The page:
Imaging and analysis of a threedimensional spider web architecture

Isabelle Su, Zhao Qin, Tomás Saraceno, Adrian Krell, Roland Mühlethaler, Ally Bisshop, Markus J. Buehler

Research output: Contribution to journalArticlepeer-review

41 Scopus citations


Spiders are abundantly found in nature and most ecosystems, making up more than 47 000 species. This ecological success is in part due to the exceptional mechanics of the spider web, with its strength, toughness, elasticity and robustness, which originate from its hierarchical structures all the way from sequence design to web architecture. It is a unique example in nature of high-performance material design. In particular, to survive in different environments, spiders have optimized and adapted their web architecture by providing housing, protection, and an efficient tool for catching prey. The most studied web in literature is the two-dimensional (2D) orb web, which is composed of radial and spiral threads. However, only 10% of spider species are orb-web weavers, and three-dimensional (3D) webs, such as funnel, sheet or cobwebs, are much more abundant in nature. The complex spatial network and microscale size of silk fibres are significant challenges towards determining the topology of 3D webs, and only a limited number of previous studies have attempted to quantify their structure and properties. Here, we focus on developing an innovative experimental method to directly capture the complete digital 3D spiderweb architecture with micron scale resolution. We built an automatic segmentation and scanning platform to obtain high-resolution 2D images of individual cross-sections of the web that were illuminated by a sheet laser.We then developed image processing algorithms to reconstruct the digital 3D fibrous network by analysing the 2D images. This digital network provides a model that contains all of the structural and topological features of the porous regions of a 3Dweb with high fidelity, and when combined with a mechanical model of silk materials, will allow us to directly simulate and predict the mechanical response of a realistic 3D web under mechanical loads. Our work provides a practical tool to capture the architecture of sophisticated 3D webs, and could lead to studies of the relation between architecture, material and biological functions for numerous 3D spider web applications.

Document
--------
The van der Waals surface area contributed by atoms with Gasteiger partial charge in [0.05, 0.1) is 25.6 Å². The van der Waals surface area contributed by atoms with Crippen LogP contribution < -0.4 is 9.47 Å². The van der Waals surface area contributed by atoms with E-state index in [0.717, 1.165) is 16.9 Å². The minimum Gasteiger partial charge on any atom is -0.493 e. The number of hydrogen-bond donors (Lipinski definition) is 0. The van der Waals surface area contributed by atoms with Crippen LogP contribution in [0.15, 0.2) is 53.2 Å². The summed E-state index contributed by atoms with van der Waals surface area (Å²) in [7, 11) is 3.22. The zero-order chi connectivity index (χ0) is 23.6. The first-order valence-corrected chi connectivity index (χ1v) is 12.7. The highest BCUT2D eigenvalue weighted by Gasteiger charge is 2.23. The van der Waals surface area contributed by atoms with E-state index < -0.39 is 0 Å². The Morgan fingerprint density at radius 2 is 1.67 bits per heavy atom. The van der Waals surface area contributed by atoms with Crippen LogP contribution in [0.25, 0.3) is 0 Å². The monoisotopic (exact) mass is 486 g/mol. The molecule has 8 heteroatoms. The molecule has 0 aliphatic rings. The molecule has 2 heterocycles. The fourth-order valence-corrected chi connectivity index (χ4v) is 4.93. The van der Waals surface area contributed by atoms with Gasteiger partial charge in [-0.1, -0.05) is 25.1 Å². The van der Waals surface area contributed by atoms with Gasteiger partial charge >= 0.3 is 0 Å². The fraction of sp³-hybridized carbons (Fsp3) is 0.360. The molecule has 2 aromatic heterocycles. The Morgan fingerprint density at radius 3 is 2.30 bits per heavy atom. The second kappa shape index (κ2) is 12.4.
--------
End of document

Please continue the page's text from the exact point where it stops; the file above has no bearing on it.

Original languageEnglish (US)
Article number0193
JournalJournal of the Royal Society Interface
Issue number146
StatePublished - Sep 1 2018
Externally publishedYes


  • 3D spider web
  • biomaterial
  • fibre
  • imaging
  • modelling
  • structure

ASJC Scopus subject areas

  • Biotechnology
  • Biophysics
  • Bioengineering
  • Biomaterials
  • Biochemistry
  • Biomedical Engineering


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